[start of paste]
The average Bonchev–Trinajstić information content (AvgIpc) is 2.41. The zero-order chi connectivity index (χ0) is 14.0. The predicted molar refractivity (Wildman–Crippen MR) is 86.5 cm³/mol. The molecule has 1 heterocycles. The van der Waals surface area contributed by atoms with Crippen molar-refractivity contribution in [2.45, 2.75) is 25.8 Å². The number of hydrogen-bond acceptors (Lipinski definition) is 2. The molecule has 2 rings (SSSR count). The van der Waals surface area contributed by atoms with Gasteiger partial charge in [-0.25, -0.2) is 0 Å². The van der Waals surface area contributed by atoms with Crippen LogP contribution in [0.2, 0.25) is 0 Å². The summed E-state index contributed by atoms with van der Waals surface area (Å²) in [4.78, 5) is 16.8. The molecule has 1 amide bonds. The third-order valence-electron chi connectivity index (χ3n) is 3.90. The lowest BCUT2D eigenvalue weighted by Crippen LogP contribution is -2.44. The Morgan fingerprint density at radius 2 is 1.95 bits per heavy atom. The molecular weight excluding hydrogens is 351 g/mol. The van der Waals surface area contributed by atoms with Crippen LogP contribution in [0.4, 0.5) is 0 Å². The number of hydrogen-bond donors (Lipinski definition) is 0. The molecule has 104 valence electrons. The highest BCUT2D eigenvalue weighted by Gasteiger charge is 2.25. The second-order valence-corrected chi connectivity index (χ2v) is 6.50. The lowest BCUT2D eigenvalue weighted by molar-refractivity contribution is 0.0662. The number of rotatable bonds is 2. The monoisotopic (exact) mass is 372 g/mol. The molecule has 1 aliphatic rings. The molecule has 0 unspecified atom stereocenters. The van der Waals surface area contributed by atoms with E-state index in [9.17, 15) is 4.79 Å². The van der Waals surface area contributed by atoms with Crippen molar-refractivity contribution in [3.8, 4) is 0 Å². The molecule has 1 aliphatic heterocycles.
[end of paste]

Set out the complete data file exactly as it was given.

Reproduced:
The average Bonchev–Trinajstić information content (AvgIpc) is 2.41. The zero-order chi connectivity index (χ0) is 14.0. The predicted molar refractivity (Wildman–Crippen MR) is 86.5 cm³/mol. The molecule has 1 heterocycles. The van der Waals surface area contributed by atoms with Crippen molar-refractivity contribution in [2.45, 2.75) is 25.8 Å². The number of hydrogen-bond acceptors (Lipinski definition) is 2. The molecule has 2 rings (SSSR count). The van der Waals surface area contributed by atoms with Gasteiger partial charge in [-0.25, -0.2) is 0 Å². The van der Waals surface area contributed by atoms with Crippen LogP contribution in [0.2, 0.25) is 0 Å². The summed E-state index contributed by atoms with van der Waals surface area (Å²) in [4.78, 5) is 16.8. The molecule has 1 amide bonds. The third-order valence-electron chi connectivity index (χ3n) is 3.90. The lowest BCUT2D eigenvalue weighted by Crippen LogP contribution is -2.44. The Morgan fingerprint density at radius 2 is 1.95 bits per heavy atom. The molecular weight excluding hydrogens is 351 g/mol. The van der Waals surface area contributed by atoms with Crippen LogP contribution in [0.4, 0.5) is 0 Å². The number of hydrogen-bond donors (Lipinski definition) is 0. The molecule has 104 valence electrons. The highest BCUT2D eigenvalue weighted by Gasteiger charge is 2.25. The second-order valence-corrected chi connectivity index (χ2v) is 6.50. The lowest BCUT2D eigenvalue weighted by molar-refractivity contribution is 0.0662. The number of rotatable bonds is 2. The monoisotopic (exact) mass is 372 g/mol. The molecule has 1 aliphatic rings. The molecule has 0 unspecified atom stereocenters. The van der Waals surface area contributed by atoms with E-state index in [9.17, 15) is 4.79 Å². The van der Waals surface area contributed by atoms with Crippen molar-refractivity contribution in [3.8, 4) is 0 Å². The molecule has 1 aliphatic heterocycles.